I don’t get asked often, and when I do it’s usually by someone who suspects that they too have ADHD, but still, I sometimes get asked.
“What’s it like having ADHD?”
And, although I’m not really a talkative guy (blatant lie), I always try to answer honestly and truthfully.
And in all truth and honesty, I sometimes wonder if I hit all the notes in the symphony of cacophony that is ADHD.
So I thought I’d try writing it all down and having it as a go-to the next time I’m asked. And lucky you, I thought the best place to write it all down was here on my blog.
It’s like having the energy to do a million things, but the time to only do a thousand of them and not having a list of which of those things should be done first or in what order.
It’s like there are a dozen voices in your head all talking about different things but taking their turns because they’re all you just skipping from topic to topic.
It’s like knowing exactly what you wanted to say when you started talking out loud about something very important, but after you’ve clarified six of the intricate details, you’ve completely forgotten what you were talking about, for the tenth time today.
It’s like finding the basket of laundry that you were taking to the laundry room first thing this morning, on your way to bed tonight, then lying awake for hours wondering what all you actually did all day.
It’s like finishing writing a five thousand word story and closing your laptop after being in your office for six hours and when you go to the kitchen your wife says, “So, did you finish your income tax you were working on?”
It’s like getting home from the grocery store with three bags of groceries and then remembering you only went for milk and bread, and you got neither of them.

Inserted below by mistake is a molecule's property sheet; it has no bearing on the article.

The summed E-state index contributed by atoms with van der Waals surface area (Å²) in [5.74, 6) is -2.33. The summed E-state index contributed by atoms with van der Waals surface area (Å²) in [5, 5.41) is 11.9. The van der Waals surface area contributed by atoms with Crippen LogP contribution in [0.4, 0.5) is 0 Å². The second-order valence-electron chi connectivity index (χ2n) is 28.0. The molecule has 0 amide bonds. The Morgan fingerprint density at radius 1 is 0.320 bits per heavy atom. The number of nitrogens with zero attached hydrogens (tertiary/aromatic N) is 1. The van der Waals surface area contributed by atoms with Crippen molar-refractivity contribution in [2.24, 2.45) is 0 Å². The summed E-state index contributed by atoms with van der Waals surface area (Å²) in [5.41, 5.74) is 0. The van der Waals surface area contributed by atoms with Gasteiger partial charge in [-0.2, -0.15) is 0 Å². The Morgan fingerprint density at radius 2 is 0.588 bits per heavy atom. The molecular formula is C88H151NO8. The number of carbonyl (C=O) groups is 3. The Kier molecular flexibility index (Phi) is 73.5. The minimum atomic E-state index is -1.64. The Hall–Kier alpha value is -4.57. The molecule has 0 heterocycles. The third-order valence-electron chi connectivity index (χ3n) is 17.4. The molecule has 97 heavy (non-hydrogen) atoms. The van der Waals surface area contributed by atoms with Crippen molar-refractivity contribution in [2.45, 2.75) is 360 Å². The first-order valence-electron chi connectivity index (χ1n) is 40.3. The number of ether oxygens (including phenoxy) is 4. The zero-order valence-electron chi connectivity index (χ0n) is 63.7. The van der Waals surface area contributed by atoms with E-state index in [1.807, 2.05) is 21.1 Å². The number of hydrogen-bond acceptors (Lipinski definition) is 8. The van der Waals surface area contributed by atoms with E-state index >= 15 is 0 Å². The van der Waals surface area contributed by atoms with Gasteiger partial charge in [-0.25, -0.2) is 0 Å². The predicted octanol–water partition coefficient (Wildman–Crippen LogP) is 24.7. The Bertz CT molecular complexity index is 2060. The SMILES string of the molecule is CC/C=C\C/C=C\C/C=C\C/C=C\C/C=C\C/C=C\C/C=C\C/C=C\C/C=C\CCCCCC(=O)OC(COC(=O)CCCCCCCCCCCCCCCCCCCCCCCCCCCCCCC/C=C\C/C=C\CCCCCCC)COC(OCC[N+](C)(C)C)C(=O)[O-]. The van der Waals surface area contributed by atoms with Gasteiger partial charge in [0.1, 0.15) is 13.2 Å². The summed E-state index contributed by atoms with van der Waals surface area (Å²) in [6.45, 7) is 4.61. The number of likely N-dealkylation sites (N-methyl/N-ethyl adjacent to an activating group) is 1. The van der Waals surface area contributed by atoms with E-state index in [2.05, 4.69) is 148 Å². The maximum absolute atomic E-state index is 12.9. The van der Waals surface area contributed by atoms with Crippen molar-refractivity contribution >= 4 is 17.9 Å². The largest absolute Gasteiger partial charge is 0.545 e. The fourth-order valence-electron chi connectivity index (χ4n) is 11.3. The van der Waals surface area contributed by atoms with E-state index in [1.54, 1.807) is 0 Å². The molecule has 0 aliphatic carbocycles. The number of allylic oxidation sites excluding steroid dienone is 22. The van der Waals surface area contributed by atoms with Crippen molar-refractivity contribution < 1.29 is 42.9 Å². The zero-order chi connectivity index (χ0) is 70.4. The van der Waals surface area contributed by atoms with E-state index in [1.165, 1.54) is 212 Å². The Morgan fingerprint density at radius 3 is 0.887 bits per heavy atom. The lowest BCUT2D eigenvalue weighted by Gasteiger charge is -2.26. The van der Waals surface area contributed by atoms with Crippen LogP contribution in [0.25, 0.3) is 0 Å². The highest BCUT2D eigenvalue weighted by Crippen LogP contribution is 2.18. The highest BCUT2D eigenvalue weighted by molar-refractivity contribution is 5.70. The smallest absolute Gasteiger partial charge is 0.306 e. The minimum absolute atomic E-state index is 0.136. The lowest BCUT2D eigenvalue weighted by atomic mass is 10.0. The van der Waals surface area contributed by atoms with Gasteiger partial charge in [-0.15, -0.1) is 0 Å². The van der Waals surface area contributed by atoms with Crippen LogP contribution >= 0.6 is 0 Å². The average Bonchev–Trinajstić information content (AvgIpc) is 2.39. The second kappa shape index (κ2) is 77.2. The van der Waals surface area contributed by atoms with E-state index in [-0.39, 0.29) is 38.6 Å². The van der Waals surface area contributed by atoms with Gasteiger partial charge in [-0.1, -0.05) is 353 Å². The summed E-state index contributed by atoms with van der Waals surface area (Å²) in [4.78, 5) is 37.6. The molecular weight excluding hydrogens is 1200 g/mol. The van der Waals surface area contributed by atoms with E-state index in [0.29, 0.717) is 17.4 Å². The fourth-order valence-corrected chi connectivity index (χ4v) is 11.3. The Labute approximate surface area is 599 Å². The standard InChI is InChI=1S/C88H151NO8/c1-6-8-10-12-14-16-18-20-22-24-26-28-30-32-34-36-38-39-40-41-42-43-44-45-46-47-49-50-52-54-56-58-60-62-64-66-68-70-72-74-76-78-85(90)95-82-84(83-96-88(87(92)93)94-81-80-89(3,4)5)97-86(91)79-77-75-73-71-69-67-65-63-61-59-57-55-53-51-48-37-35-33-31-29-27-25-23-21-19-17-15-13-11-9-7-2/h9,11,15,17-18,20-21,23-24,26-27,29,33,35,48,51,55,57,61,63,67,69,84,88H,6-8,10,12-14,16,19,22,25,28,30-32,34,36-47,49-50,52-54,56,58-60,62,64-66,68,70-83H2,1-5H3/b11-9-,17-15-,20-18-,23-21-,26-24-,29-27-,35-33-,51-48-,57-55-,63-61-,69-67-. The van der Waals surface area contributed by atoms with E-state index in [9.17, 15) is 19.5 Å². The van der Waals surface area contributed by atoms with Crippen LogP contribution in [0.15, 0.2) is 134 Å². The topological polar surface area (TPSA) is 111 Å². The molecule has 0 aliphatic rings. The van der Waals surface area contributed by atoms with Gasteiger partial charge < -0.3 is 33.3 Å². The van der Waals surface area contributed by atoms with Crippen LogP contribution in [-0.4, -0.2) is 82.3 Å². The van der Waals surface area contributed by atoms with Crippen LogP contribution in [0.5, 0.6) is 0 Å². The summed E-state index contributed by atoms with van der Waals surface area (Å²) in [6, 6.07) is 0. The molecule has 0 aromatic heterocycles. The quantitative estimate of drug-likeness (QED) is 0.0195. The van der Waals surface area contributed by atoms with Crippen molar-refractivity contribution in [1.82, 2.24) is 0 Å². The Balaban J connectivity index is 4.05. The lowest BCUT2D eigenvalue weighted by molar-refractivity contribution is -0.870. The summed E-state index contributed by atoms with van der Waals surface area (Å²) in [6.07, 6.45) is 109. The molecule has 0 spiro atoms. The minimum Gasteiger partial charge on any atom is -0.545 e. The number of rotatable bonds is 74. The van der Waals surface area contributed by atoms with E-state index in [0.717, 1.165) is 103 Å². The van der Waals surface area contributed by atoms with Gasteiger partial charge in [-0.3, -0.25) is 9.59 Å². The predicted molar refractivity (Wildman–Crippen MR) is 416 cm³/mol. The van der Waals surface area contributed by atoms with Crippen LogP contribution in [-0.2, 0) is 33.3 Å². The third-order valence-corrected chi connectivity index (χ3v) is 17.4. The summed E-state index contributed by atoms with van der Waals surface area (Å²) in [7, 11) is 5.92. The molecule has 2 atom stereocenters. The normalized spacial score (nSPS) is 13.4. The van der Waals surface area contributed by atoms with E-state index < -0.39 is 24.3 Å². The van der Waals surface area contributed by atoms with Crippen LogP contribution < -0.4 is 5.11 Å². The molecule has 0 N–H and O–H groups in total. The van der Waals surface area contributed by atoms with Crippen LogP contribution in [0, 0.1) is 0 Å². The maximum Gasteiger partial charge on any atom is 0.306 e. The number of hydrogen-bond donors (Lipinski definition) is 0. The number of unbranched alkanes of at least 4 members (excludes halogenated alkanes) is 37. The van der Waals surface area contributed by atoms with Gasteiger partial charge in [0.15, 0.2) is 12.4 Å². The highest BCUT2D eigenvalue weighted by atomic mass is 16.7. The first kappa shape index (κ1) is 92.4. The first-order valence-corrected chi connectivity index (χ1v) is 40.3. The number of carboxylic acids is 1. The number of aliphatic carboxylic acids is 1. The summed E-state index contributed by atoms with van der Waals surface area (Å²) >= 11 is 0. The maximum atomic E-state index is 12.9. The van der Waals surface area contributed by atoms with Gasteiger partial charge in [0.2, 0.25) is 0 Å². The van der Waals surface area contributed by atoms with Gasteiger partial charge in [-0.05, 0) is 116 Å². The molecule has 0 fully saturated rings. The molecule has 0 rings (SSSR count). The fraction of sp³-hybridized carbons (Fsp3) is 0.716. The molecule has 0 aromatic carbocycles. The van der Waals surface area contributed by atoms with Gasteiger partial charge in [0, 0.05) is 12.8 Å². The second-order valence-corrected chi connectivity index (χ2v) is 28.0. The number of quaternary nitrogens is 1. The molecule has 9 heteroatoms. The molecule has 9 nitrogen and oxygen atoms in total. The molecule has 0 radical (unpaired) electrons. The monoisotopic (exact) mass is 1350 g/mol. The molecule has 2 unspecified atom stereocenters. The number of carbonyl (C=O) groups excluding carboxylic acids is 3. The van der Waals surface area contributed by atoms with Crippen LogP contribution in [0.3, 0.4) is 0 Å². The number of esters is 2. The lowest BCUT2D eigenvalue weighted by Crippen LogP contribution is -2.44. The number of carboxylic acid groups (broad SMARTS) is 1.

It’s like …
Listen, it’s like all those things. Having ADHD means you have the symptoms and they are frequent enough and intense enough that they impact your life negatively.
But there’s something else. There’s something you won’t hear me talk about a lot, but it needs to be said.
So I’m saying it!
When I was unaware of what I had and unaware that others (the NTs) weren’t like me, I thought my world and the way I experienced it was common to all humankind. But now that I have put on the glasses of diagnosis and I can see the lines of demarcation between them and us, I see something I never noticed before.
Because of the way that the world is described by people, I’m getting a sense that we perceive this same world differently.
And one of the most wonderful (for us) differences is, that we seem to have the ability to see the world as a wonderland of amazing things in rainbow colors and laser lights.
We seem to see our lives and our purpose here as things of beauty … as long as we are free from trying to conform to a world that requires us to fit in with the 80 to 90 percent of the people that have organized it to be optimized for them.
And this is a good thing?
You know what? I’ll take the few random moments I have of viewing the world as a wonderland.
And knowing that I have this ability, this super power if you will, means that I have been able to find ways to see this wonderland world in all it’s rainbow plaid laser luxury even when I’m under the oppressive thumb of conformity.
So while I don’t recommend that anyone think of ADHD as a gift, and I don’t really want the Neuro-typicals to be jealous, I really do have to say when I’m asked what it’s like to have ADHD ….
… that it is a wonderment when you least expect it to be.